Knife crime has a huge impact on children and the communities in which they live. It is a societal problem and it cannot be tackled by schools or single agencies alone.
Schools may be able to identify, support, help and protect children on the school site. They can teach children/young people about the dangers of knives and related dangers.
Knife crime is a term used commonly in the media to refer, primarily, to street based knife assaults and knife-carrying. However, there are many different criminal offences relating to knives. For example:
- it is an offence to threaten or cause harm to a person with a bladed weapon.
- some bladed weapons are prohibited from being sold or purchased, including to anyone under the age of 18.
- offences such as robbery or assault can be aggravated if a knife is involved.
- it is also an offence to carry a knife in a public place without good reason.
In the 12 months to September 2018, knife crime had increased by 68.4% across England and Wales (excluding the Greater Manchester Police area) compared with 12 months up to September 2014 and by 55.5% across the Metropolitan Police Service area of London over the same period.
Public perception of knife crime being a problem has increased.
The number of sharp instruments found on school property has increased. Data from 21 police forces in England and Wales obtained through a freedom of information request showed that 363 sharp instruments were found on school property in 2017–18.
This is a rise from 269 in 2013–14.6 Research also shows that pupils who self-report as being a victim of knife crime are twice as likely to carry a knife themselves compared with non-victims. Therefore, as we see an increase in victims or those with a fear of knife crime, we can expect to see an increase in perpetrators of knife-carrying and knife crime among both adults and children.
Knife crime is an increasing safeguarding risk to children, both at school and in their local communities.
The highest level of risk is for those children who have been groomed into gangs, for the purposes of criminal exploitation.
Underneath this lies a group of children who have witnessed other children carrying knives, have been the victim of knife crime or know someone who has carried a knife for protection or status-acquisition or who are encouraged to believe knife-carrying is normal through the glamorisation of gangs and knives on social media.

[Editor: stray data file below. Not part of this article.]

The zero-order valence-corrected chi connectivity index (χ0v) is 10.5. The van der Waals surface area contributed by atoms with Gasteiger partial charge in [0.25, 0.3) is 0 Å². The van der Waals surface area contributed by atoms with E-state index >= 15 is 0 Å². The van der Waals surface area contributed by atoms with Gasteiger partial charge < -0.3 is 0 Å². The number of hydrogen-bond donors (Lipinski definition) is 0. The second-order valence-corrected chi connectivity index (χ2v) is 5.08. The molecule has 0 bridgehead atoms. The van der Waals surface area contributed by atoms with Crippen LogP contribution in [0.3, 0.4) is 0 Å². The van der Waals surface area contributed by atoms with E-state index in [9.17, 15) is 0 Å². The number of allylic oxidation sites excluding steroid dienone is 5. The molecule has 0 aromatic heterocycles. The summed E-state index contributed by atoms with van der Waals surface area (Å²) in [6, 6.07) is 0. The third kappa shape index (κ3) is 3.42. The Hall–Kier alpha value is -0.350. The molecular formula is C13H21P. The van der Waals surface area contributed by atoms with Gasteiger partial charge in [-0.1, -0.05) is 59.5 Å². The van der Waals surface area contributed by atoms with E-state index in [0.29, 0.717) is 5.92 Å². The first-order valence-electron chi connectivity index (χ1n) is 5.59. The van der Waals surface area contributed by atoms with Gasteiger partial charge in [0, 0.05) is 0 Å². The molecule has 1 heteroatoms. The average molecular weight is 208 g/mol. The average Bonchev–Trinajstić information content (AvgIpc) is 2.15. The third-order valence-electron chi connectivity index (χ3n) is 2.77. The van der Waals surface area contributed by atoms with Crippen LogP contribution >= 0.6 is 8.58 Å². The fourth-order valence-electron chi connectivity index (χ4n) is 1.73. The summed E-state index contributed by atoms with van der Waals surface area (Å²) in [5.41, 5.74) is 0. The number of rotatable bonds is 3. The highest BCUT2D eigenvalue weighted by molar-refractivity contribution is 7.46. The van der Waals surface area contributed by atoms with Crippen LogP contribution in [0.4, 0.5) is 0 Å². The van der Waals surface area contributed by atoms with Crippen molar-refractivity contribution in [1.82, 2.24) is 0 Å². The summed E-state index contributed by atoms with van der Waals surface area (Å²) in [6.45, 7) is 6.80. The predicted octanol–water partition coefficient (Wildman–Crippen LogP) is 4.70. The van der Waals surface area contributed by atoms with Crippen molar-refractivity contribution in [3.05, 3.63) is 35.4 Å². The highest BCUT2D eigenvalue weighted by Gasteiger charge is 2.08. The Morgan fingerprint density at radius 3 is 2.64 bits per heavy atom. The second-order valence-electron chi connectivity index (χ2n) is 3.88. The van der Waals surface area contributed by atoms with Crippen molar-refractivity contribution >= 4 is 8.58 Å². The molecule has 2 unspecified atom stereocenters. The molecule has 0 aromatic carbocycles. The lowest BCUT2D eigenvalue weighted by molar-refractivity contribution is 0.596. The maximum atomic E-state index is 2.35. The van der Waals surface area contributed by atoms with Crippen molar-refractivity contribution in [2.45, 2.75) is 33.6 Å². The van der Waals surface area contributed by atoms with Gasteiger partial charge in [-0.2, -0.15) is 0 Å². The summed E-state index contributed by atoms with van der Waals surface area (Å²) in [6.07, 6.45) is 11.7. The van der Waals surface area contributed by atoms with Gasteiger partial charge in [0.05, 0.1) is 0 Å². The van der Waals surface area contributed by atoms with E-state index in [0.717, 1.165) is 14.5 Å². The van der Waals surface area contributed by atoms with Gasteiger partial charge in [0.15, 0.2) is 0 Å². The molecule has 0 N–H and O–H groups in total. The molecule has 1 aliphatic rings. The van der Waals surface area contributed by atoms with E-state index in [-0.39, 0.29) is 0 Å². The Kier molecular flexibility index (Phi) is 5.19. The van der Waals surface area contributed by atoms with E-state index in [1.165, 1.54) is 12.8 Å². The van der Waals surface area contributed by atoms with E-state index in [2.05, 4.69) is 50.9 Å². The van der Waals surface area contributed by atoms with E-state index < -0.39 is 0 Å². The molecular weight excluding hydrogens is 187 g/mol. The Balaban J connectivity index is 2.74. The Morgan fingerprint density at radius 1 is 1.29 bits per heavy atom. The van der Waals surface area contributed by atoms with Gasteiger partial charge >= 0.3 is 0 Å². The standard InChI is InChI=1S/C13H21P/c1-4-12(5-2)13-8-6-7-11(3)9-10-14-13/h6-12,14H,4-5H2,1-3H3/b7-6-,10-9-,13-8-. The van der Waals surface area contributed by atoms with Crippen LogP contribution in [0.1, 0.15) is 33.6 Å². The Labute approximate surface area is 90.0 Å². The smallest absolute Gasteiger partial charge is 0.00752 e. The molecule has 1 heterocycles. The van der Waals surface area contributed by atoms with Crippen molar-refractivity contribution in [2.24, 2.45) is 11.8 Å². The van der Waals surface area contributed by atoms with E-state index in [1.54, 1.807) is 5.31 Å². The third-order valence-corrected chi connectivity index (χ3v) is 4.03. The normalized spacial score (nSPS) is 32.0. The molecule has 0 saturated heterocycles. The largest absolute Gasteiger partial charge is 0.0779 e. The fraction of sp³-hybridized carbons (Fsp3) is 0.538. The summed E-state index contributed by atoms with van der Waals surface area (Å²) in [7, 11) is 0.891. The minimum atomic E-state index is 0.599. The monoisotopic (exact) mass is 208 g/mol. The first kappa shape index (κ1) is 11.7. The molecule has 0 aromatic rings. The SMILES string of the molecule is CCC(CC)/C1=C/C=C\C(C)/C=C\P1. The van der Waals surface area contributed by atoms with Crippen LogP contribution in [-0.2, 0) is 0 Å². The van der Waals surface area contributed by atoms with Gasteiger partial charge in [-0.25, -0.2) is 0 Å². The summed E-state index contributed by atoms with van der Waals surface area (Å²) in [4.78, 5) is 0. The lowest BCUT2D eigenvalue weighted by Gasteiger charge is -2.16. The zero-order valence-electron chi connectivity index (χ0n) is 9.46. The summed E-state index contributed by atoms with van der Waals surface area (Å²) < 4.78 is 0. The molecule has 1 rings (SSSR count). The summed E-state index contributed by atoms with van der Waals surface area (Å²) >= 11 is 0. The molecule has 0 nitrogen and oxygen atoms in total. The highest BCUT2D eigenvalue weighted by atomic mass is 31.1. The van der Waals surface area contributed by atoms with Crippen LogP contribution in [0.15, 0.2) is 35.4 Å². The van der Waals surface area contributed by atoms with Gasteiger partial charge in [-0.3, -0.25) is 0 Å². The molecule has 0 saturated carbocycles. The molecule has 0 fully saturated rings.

Then there are children who carry knives to school as an isolated incident. For example, they may carry a penknife that a grandparent has gifted them.
It is important to remember that knife crime does not exist in a vacuum and children who are victims or perpetrators may also be experiencing multiple vulnerabilities.
The common denominator of pupils who are found carrying bladed objects into school is their vulnerability. Almost invariably, these children have experienced poverty, abuse or neglect or are living within troubled families. They may also experience social exclusion due to factors such as their race or socio-economic background.
Staff and school leaders are generally confident that children are safe from knife crime at school and say that they keep pupils safe on the premises through policies and practice, their zero-tolerance approach to bladed objects, their clear expectations of pupils’ behaviour, good levels of supervision at the start and end of the school day, including on the school gate and at the bus stops, and the visibility, if possible, of a police officer at the school.
The most dangerous time for children is shortly after school, between 4pm and 6pm. So, while children might be safe on site, their safety after school is a concern for children, their parents and their teachers.
It is clear that children need help and support to prevent them becoming either victims or perpetrators of knife crime.